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Fuck For Forest | Hot Docs 2013 Review

Exploits For Earth: Marczak Gazes Into The Gutter

Fuck For Forest Poster Michał MarczakAfter the breakout success of his docu debut At the Edge of Russia, Polish director Michal Marczak found himself following the sexual and political exploits of Fuck For Forest, a Berlin based organization whose core beliefs link the free-sex ideology of the 60s and 70s with a save-the-world objective that leap-frogs off the back of exotica. To be frank, they produce porn – gritty, no cost productions starring themselves or willing participants plucked off the street. The resulting material is distributed via their website for a fee banked with the intention of promoting environmentalism. Or, at least that’s the plan. Marczak’s meandering exposé often feels as free spirited as the nebulous group of stargazing activists that make up the porn peddling agency it tracks, but in their blindly thrusting propulsion his film finds a fascinating conundrum of culture clash and wasted potential.

Fuck For Forest (FFF) have made a name for themselves over the past decade, causing controversy through political transgressions of on stage intercourse and the like, but Marczak makes no mention of this. Wanting us to empathize with these odd ball activists, he presents them as spacey dreamers, free of their pasts, always living in the moment. This could mean passing flyers out in the streets of Berlin, hoping for a free spirit to accept an invitation to save the planet with their naked bodies. It could mean dumpster diving for their daily meal to save from waste and personal expenditure. It could mean settling in with an audience at a make shift performance space where FFF members lethargically improvise songs until others break out in the gushing gore of a public fuck. If these young men and women had been born of the hippie generation, they would have fit right in, but today they seem little more than absent minded idealists who wholly believe in a pair of vaguely defined causes.

Up to this point it’s their candid sexual displays that surprise, but it’s when the group decides to venture deep into the jungles of Columbia to meet with indigenous tribes that the real shocks begin. After long flights and all night river rides, the foursome are greeted with open arms by a group that is thoroughly taken with their clownish attire, willingness to partake in local ritual and passion for public nudity. In this aboriginal culture, they seem more at home than they ever had in their European homeland. Hoping to provide a means to maintain forests in the region, they organize a meeting of several tribes in the region to pitch their patronization, but it is here where the group has gravely miscalculated the cultural animus. Despite their pure intentions and free-wheeling nature, they are still money wielding imports with little focus in their flimsy proposition. In blindly offering financial hand outs, they incite confused anger among the crowd, who above all else seek employment. In the midst of this communal outrage, Marczak sharply cuts to another group successfully making their own pitch, theirs of the utility of chainsaws.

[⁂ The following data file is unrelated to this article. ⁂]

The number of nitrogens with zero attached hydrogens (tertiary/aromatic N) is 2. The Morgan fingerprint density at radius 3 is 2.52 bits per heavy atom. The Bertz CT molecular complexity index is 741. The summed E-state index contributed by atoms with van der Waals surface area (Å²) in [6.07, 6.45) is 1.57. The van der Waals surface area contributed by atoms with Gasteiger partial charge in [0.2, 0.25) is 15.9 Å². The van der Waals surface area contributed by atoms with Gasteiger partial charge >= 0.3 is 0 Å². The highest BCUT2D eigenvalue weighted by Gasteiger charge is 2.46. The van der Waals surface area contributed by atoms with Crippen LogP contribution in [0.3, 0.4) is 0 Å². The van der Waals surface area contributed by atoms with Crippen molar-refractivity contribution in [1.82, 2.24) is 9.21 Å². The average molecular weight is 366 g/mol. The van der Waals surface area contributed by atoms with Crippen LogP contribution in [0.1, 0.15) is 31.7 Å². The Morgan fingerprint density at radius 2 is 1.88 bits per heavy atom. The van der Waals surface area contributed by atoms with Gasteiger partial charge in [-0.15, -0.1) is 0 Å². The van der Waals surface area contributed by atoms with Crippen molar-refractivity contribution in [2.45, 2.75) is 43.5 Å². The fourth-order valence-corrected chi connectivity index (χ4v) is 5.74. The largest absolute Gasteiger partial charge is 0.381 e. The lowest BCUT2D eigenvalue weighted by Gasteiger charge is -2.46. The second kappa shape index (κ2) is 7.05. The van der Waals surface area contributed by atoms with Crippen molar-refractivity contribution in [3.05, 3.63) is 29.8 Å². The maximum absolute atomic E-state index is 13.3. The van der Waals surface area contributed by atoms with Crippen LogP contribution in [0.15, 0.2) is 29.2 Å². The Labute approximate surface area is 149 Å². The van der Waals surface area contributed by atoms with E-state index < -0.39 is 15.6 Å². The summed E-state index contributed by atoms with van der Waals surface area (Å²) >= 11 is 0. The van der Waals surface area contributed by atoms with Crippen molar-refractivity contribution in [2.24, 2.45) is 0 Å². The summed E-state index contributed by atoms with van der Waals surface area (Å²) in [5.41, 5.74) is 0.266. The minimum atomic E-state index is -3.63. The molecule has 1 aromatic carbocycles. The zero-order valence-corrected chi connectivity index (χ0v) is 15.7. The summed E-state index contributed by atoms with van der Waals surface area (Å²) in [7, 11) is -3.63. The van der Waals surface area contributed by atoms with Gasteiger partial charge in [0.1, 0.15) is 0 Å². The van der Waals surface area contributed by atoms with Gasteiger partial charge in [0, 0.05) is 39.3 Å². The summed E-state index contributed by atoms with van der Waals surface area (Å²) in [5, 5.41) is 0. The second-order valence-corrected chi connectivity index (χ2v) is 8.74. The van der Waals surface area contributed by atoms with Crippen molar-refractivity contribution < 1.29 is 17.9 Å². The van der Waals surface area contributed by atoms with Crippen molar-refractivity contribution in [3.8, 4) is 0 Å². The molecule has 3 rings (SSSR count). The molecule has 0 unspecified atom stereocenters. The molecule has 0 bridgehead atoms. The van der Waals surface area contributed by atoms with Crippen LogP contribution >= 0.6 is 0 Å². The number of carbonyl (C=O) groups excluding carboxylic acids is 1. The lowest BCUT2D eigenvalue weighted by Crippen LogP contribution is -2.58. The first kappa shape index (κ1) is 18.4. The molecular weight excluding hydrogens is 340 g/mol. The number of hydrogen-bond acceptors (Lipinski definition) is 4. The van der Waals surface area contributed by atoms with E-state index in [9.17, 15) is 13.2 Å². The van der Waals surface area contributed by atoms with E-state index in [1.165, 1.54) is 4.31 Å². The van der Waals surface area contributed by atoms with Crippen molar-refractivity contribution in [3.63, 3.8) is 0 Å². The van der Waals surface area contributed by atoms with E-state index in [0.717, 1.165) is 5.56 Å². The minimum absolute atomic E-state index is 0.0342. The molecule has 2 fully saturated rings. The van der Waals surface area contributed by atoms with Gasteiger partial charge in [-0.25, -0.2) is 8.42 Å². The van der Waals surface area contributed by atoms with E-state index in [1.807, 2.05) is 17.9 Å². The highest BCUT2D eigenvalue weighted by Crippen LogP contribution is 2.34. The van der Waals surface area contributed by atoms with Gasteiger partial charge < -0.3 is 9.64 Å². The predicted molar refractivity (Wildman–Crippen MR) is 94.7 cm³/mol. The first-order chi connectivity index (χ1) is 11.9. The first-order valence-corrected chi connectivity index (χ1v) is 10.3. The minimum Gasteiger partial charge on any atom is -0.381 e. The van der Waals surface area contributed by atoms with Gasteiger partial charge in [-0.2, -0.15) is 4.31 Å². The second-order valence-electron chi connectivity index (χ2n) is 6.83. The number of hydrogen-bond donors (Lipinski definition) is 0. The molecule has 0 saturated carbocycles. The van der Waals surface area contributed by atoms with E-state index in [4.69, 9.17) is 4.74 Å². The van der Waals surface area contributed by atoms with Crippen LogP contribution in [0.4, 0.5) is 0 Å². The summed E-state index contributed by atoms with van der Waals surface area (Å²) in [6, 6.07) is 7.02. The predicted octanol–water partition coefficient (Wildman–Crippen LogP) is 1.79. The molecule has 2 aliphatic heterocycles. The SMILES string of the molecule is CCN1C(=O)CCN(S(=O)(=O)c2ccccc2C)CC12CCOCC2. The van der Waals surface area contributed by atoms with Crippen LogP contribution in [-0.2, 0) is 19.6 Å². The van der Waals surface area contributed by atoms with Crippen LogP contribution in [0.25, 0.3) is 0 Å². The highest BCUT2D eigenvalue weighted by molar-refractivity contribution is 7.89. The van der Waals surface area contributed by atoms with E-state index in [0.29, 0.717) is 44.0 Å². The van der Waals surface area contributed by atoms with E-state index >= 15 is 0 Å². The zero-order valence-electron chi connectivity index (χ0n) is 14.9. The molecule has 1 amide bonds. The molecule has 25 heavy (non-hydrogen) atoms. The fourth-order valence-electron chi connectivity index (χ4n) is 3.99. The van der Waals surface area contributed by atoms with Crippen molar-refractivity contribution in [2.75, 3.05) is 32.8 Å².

Like plenty of failed enviro-movements of the past, the members of FFF mistakenly believe sexual freedom and planetary conservation are two sides of the same coin, but that thought doesn’t even cross their minds. Regardless of their supposed financial success, their laughable appearance, overall lack of vision, and shockingly graphic displays of provocation that claim love yet feel hallow have undoubtedly held them back from their altruistic goals of forest preservation and public personal expression. Marczak shows them flourish then flounder in all their blundering glory, displaying with genuine compassion a group fully committed to their cause, for better or worse. In the face of their unyielding hope, Fuck For Forest seats itself as a tragic depiction of bi-polar culture shock in which the black sheep self-righteously pose as shepherds but inevitably fall to the wolves of their own creation.

Reviewed on April 26th at the 2013 Hot Docs Film Festival – Nightvision Programme. 85 min

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